Figure 6
figure6

Tumorigenic potential of MET-4 and MT-MET-4 cells.

(A) Overview of tumorigenic potential in vivo. Subcutaneous injection of MET-4 cells in the flanks of NSG mice led to tumor formation in all four mice (n = 4). No tumor growth was observed for MT-MET-4 cells. (B) PAN-CK and H&E staining of the MET-4 tumor.

Upregulation of anticancer gene IL-24 in transdifferentiated melanocytic cells

To determine the mechanism which could explain the impaired tumorigenic potential in the transdifferentiated MT-MET-4 cells, RNA expression array analysis was performed. The Microarray data suggested differential regulation of several genes between MET-4 and MT-MET-4 cells. The top three up- and downregulated genes (up: IL-24, TGM2, MMP7, down: IFI6, MX1, IFIT1) are depicted in Fig. 7A. Gene set enrichment analysis (GSEA) of the expression array data combined with the methylation array data identified IL-24 as a top hit to be highly upregulated and its promoter and gene body to be less methylated in the MT-MET-4 cells (Fig. 7B). Higher expression of IL-24 could be confirmed with Q-PCR (Fig. 7C) and higher concentration of IL-24 protein was measured in the supernatant of MT-MET-4 cell cultures (Fig. 7D) as well as in the cell lysate using Western Blot analysis (Fig. 7E). Analysis of IL-24 mRNA expression in 4 melanoma cell lines (A375, SK-MEL23, SK-MEL30, SK-MEL28) and primary melanocytes revealed a reduction in expression.

Figure 7
figure7

Validation of IL-24 expression.

(A) Microarray top 3 up/downregulated genes (B) Gene set enrichment analysis of differentially methylated genes and whole genome expression array. IL-24 was a top hit candidate after this analysis (C) IL-24 expression on mRNA level. Increased expression of IL-24 in MT-MET-4 cells was confirmed via Q-PCR. Error bars depict the SD of three independent experiments. P values were calculated by two-tailed, unpaired sample t-test (*p < 0.05). (D,E) IL-24 expression on protein level. Secretion of the IL-24 protein and intracellular IL-24 protein measured in supernatant and cell lysate of MET-4 and MT-MET-4, respectively. Error bars depict the SD of three independent experiments. P values were calculated by two-tailed, paired sample t-test. (*p < 0.05, **p < 0.01, ***p < 0.005).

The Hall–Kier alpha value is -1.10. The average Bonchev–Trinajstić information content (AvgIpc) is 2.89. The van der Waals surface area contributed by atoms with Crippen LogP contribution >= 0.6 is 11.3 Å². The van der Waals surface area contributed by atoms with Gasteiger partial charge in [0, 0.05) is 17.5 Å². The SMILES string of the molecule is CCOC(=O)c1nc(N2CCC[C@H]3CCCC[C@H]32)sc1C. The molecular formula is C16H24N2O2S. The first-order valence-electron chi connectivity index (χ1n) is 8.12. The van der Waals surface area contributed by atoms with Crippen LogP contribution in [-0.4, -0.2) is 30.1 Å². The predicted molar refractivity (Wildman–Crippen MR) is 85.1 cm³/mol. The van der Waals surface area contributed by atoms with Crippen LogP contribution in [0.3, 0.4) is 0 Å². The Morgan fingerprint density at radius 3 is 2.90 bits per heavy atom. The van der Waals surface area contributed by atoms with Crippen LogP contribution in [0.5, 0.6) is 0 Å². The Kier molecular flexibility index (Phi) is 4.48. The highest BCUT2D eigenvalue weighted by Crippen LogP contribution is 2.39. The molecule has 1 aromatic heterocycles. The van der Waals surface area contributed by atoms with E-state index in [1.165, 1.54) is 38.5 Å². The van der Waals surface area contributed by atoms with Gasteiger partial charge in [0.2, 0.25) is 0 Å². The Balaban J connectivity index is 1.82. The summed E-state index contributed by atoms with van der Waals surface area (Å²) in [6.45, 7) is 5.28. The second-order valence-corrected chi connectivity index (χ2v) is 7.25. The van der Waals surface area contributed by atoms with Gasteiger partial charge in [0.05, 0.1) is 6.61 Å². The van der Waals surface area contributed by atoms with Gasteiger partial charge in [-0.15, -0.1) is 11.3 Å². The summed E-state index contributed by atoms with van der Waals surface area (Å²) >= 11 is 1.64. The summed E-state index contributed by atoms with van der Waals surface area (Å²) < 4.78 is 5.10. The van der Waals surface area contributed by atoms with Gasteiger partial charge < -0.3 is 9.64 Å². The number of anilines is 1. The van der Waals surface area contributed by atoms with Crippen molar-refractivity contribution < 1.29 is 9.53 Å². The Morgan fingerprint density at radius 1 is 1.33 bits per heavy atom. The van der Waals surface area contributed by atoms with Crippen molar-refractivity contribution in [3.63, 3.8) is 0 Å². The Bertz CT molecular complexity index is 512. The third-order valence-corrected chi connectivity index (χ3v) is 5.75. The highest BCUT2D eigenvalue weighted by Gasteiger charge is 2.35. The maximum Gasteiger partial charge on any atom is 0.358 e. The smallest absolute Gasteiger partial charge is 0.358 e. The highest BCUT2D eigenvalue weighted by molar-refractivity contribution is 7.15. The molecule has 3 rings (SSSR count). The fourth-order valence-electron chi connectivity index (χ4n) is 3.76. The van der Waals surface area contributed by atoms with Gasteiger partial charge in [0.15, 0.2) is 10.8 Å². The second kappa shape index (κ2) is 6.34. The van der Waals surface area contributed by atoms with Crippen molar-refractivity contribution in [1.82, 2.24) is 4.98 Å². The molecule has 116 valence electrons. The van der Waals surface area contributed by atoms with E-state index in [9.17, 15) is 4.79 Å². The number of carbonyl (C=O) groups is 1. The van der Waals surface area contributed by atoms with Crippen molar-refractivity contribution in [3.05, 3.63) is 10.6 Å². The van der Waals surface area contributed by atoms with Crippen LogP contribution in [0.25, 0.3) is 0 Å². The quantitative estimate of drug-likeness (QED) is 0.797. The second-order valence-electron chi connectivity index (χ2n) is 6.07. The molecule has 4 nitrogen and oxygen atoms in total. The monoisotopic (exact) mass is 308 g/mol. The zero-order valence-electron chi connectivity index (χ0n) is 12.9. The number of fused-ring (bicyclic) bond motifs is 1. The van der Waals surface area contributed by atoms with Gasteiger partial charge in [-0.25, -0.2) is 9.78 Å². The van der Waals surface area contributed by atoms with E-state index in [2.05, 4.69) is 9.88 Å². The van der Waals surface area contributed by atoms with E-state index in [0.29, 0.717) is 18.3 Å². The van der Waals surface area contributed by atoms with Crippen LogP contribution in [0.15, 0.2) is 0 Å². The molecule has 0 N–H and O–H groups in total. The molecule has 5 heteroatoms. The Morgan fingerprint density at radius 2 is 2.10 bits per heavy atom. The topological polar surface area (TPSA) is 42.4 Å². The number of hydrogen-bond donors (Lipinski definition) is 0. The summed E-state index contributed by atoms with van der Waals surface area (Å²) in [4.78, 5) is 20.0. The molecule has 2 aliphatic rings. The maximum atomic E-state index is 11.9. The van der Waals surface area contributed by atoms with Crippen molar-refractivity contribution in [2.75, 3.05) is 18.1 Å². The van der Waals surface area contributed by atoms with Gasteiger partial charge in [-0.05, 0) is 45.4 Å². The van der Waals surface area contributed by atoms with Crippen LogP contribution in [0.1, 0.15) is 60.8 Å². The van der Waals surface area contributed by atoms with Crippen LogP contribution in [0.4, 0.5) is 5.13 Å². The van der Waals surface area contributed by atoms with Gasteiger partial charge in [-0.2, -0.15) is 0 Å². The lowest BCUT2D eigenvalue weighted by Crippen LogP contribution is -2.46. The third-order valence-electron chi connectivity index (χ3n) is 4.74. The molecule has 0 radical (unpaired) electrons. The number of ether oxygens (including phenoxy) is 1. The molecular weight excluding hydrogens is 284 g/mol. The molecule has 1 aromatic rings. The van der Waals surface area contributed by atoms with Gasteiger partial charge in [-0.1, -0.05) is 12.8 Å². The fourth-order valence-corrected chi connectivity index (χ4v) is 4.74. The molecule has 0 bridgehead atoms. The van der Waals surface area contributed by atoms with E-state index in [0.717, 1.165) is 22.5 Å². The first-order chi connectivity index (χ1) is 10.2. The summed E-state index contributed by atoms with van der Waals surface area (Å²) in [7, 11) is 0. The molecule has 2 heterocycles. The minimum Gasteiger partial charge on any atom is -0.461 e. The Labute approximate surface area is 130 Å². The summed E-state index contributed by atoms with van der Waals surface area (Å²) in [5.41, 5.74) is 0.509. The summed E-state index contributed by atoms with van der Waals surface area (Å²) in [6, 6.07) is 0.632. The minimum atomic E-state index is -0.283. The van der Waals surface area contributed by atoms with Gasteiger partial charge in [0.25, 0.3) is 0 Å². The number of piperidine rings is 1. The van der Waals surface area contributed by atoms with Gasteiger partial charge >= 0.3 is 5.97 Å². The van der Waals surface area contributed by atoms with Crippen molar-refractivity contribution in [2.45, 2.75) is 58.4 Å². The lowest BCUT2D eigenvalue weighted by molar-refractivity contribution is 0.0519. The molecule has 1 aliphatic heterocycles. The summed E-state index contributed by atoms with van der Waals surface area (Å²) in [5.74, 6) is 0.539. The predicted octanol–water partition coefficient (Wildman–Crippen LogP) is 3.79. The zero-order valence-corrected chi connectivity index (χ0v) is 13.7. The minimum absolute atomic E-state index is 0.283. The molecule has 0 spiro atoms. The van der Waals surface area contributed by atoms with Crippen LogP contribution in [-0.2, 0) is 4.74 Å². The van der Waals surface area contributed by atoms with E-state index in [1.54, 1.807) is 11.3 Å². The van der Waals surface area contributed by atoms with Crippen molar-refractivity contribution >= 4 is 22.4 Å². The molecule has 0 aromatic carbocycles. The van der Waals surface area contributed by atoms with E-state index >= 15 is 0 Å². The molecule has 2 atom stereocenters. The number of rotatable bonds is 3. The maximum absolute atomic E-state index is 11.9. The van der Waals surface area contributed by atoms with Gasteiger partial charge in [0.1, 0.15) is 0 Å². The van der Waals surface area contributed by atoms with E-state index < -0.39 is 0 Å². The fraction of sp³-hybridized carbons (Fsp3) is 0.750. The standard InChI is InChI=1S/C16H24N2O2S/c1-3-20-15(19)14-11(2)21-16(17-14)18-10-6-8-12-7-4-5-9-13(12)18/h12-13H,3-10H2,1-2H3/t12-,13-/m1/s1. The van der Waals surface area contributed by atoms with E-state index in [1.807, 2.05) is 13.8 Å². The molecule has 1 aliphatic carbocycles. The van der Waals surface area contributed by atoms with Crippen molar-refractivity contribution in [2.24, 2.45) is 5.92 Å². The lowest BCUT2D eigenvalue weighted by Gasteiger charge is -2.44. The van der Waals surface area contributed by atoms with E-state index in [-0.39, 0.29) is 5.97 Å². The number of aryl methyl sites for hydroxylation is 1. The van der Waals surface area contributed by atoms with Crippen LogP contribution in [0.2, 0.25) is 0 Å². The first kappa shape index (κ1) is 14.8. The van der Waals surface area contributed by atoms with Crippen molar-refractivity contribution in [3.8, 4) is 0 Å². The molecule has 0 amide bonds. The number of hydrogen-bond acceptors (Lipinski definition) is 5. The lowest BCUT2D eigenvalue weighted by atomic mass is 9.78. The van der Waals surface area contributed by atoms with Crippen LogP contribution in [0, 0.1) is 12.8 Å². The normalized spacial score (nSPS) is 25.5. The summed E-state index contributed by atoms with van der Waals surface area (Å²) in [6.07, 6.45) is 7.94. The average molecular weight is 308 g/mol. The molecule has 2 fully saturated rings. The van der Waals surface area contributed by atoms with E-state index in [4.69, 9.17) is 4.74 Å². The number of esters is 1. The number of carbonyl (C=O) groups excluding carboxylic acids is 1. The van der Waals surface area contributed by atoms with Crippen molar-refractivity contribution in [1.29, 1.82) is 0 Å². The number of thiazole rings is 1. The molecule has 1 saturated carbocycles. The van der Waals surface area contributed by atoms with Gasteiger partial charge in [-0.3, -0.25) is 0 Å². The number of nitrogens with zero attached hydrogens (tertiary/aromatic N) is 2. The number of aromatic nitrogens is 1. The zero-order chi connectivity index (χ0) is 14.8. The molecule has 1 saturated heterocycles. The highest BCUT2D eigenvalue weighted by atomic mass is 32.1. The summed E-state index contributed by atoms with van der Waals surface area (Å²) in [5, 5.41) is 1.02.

Detailed analysis of the gene expression data comparing MET-4 with MT-MET-4 revealed an upregulation of MAPK p38 and two GADD family members (GADD 45α/β) in the transdifferentiated MT-MET-4 cells. Additionally, two heat shock proteins (HSPA9, HSPA14) known to be involved in ER-stress response were found to be upregulated in MT-MET-4 cells (Fig. 8A). A caspase-3/7 assay demonstrated increased caspase activity in the MT-MET-4 cells compared to MET-4 cells (Fig. 8B). Further, the gene expression array indicated a downregulation of MMP-2 in MT-MET-4 cells relative to MET-4 cells. In summary, we could show that IL-24 leads to ER-stress in the cells which activates caspases via MAPK p38 and members of the GADD family. This pathway is known to be upregulated in melanoma cells resulting in cell cycle arrest and growth inhibition. Via downregulation of MMP-2 the migration and invasion potential might be significantly reduced in MT-MET-4 cells (Fig. 8C).

Figure 8
figure8

Functional mechanism of IL-24 in MT-MET-4 cells.

(A) Gene expression of MAPK p38, GADD family members 45 α/β and HSPA9 and HSPA14 (B) Caspase-3/7 assay for MET-4 and MT-MET-4 cells (C) Schematic representation of the signalling pathway regulated by IL-24 in MT-MET-4 cells.

12-O-tetradecanoylphorbol 13-acetate (TPA), which is a component of our melanocyte-specific MCDB medium, was described to induce IL-24 expression16. In our study we observed a slight increase in the IL-24 expression when MT-MET-4 cells were cultured with TPA compared to the cultured untreated cells. However, the IL-24 expression of MT-MET-4 cells cultured without TPA was still significantly higher than of the MET-4 cells (Figure S4) indicating that the elevated level of IL-24 is in part due to the transdifferentiation.

Discussion